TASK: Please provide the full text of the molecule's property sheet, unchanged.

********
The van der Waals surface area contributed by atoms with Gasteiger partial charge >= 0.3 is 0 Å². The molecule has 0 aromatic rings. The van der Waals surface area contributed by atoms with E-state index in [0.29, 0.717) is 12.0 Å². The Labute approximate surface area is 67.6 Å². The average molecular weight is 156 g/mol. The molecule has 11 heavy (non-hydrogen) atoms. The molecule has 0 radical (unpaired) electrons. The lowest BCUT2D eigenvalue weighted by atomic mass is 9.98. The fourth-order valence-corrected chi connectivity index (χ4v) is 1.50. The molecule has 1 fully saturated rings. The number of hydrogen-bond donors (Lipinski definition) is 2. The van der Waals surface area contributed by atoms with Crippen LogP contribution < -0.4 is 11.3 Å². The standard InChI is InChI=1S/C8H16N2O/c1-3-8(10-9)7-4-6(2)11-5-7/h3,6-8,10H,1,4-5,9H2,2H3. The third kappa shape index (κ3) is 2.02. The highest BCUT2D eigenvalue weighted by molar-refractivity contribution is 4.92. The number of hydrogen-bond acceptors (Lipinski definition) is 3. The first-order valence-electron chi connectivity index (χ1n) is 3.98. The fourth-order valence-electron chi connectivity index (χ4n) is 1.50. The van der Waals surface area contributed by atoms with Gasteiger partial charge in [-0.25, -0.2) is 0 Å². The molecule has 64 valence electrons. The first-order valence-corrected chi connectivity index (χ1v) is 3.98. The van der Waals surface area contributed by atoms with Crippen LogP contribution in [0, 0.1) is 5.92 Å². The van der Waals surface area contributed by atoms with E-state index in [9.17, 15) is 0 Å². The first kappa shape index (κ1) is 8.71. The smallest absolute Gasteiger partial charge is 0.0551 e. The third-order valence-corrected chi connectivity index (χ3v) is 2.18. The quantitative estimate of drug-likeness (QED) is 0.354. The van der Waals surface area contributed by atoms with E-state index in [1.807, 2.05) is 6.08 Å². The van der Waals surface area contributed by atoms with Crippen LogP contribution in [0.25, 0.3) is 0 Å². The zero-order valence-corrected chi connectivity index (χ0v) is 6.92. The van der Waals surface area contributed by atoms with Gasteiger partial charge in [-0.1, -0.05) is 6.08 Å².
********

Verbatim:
The van der Waals surface area contributed by atoms with Gasteiger partial charge >= 0.3 is 0 Å². The molecule has 0 aromatic rings. The van der Waals surface area contributed by atoms with E-state index in [0.29, 0.717) is 12.0 Å². The Labute approximate surface area is 67.6 Å². The average molecular weight is 156 g/mol. The molecule has 11 heavy (non-hydrogen) atoms. The molecule has 0 radical (unpaired) electrons. The lowest BCUT2D eigenvalue weighted by atomic mass is 9.98. The fourth-order valence-corrected chi connectivity index (χ4v) is 1.50. The molecule has 1 fully saturated rings. The number of hydrogen-bond donors (Lipinski definition) is 2. The van der Waals surface area contributed by atoms with Crippen LogP contribution < -0.4 is 11.3 Å². The standard InChI is InChI=1S/C8H16N2O/c1-3-8(10-9)7-4-6(2)11-5-7/h3,6-8,10H,1,4-5,9H2,2H3. The third kappa shape index (κ3) is 2.02. The highest BCUT2D eigenvalue weighted by molar-refractivity contribution is 4.92. The number of hydrogen-bond acceptors (Lipinski definition) is 3. The first-order valence-electron chi connectivity index (χ1n) is 3.98. The fourth-order valence-electron chi connectivity index (χ4n) is 1.50. The van der Waals surface area contributed by atoms with Gasteiger partial charge in [-0.25, -0.2) is 0 Å². The molecule has 64 valence electrons. The first-order valence-corrected chi connectivity index (χ1v) is 3.98. The van der Waals surface area contributed by atoms with Crippen LogP contribution in [0, 0.1) is 5.92 Å². The van der Waals surface area contributed by atoms with E-state index in [9.17, 15) is 0 Å². The first kappa shape index (κ1) is 8.71. The smallest absolute Gasteiger partial charge is 0.0551 e. The third-order valence-corrected chi connectivity index (χ3v) is 2.18. The quantitative estimate of drug-likeness (QED) is 0.354. The van der Waals surface area contributed by atoms with E-state index in [1.807, 2.05) is 6.08 Å². The van der Waals surface area contributed by atoms with Crippen LogP contribution in [0.25, 0.3) is 0 Å². The zero-order valence-corrected chi connectivity index (χ0v) is 6.92. The van der Waals surface area contributed by atoms with Gasteiger partial charge in [-0.1, -0.05) is 6.08 Å².